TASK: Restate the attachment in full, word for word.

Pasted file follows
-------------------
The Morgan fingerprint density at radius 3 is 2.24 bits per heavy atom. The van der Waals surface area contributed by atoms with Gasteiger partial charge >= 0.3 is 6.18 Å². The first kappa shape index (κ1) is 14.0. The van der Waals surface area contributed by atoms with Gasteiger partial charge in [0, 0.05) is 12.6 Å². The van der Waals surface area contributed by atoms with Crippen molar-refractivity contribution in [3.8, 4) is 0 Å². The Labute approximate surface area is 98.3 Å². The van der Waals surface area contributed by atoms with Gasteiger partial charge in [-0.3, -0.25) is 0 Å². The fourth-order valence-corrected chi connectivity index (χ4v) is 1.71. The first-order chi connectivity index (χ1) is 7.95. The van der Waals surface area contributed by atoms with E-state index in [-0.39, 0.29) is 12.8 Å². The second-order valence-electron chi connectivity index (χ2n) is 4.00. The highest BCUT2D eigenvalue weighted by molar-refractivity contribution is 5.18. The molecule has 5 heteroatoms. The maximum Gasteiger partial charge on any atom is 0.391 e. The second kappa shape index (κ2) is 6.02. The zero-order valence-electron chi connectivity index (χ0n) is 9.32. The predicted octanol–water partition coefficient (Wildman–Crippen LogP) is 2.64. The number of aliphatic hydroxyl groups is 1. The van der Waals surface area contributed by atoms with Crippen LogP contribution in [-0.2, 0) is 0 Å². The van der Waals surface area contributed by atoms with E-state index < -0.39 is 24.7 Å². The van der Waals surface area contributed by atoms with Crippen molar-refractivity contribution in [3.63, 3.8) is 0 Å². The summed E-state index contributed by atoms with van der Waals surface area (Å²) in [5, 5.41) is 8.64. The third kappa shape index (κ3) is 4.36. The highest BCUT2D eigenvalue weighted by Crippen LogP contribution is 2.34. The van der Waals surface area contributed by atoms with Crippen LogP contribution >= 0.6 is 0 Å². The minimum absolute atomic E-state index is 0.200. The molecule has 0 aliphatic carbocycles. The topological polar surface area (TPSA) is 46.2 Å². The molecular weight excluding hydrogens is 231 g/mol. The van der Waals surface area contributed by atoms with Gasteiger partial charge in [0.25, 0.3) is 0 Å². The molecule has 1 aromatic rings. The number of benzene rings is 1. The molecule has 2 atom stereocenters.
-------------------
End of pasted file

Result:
The Morgan fingerprint density at radius 3 is 2.24 bits per heavy atom. The van der Waals surface area contributed by atoms with Gasteiger partial charge >= 0.3 is 6.18 Å². The first kappa shape index (κ1) is 14.0. The van der Waals surface area contributed by atoms with Gasteiger partial charge in [0, 0.05) is 12.6 Å². The van der Waals surface area contributed by atoms with Crippen molar-refractivity contribution in [3.8, 4) is 0 Å². The Labute approximate surface area is 98.3 Å². The van der Waals surface area contributed by atoms with Gasteiger partial charge in [-0.3, -0.25) is 0 Å². The fourth-order valence-corrected chi connectivity index (χ4v) is 1.71. The first-order chi connectivity index (χ1) is 7.95. The van der Waals surface area contributed by atoms with E-state index in [-0.39, 0.29) is 12.8 Å². The second-order valence-electron chi connectivity index (χ2n) is 4.00. The highest BCUT2D eigenvalue weighted by molar-refractivity contribution is 5.18. The molecule has 5 heteroatoms. The maximum Gasteiger partial charge on any atom is 0.391 e. The second kappa shape index (κ2) is 6.02. The zero-order valence-electron chi connectivity index (χ0n) is 9.32. The predicted octanol–water partition coefficient (Wildman–Crippen LogP) is 2.64. The number of aliphatic hydroxyl groups is 1. The van der Waals surface area contributed by atoms with Crippen LogP contribution in [-0.2, 0) is 0 Å². The van der Waals surface area contributed by atoms with E-state index < -0.39 is 24.7 Å². The van der Waals surface area contributed by atoms with Crippen molar-refractivity contribution in [3.63, 3.8) is 0 Å². The summed E-state index contributed by atoms with van der Waals surface area (Å²) in [5, 5.41) is 8.64. The third kappa shape index (κ3) is 4.36. The highest BCUT2D eigenvalue weighted by Crippen LogP contribution is 2.34. The van der Waals surface area contributed by atoms with Crippen LogP contribution >= 0.6 is 0 Å². The minimum absolute atomic E-state index is 0.200. The molecule has 0 aliphatic carbocycles. The topological polar surface area (TPSA) is 46.2 Å². The molecular weight excluding hydrogens is 231 g/mol. The van der Waals surface area contributed by atoms with Gasteiger partial charge in [0.25, 0.3) is 0 Å². The molecule has 1 aromatic rings. The number of benzene rings is 1. The molecule has 2 atom stereocenters.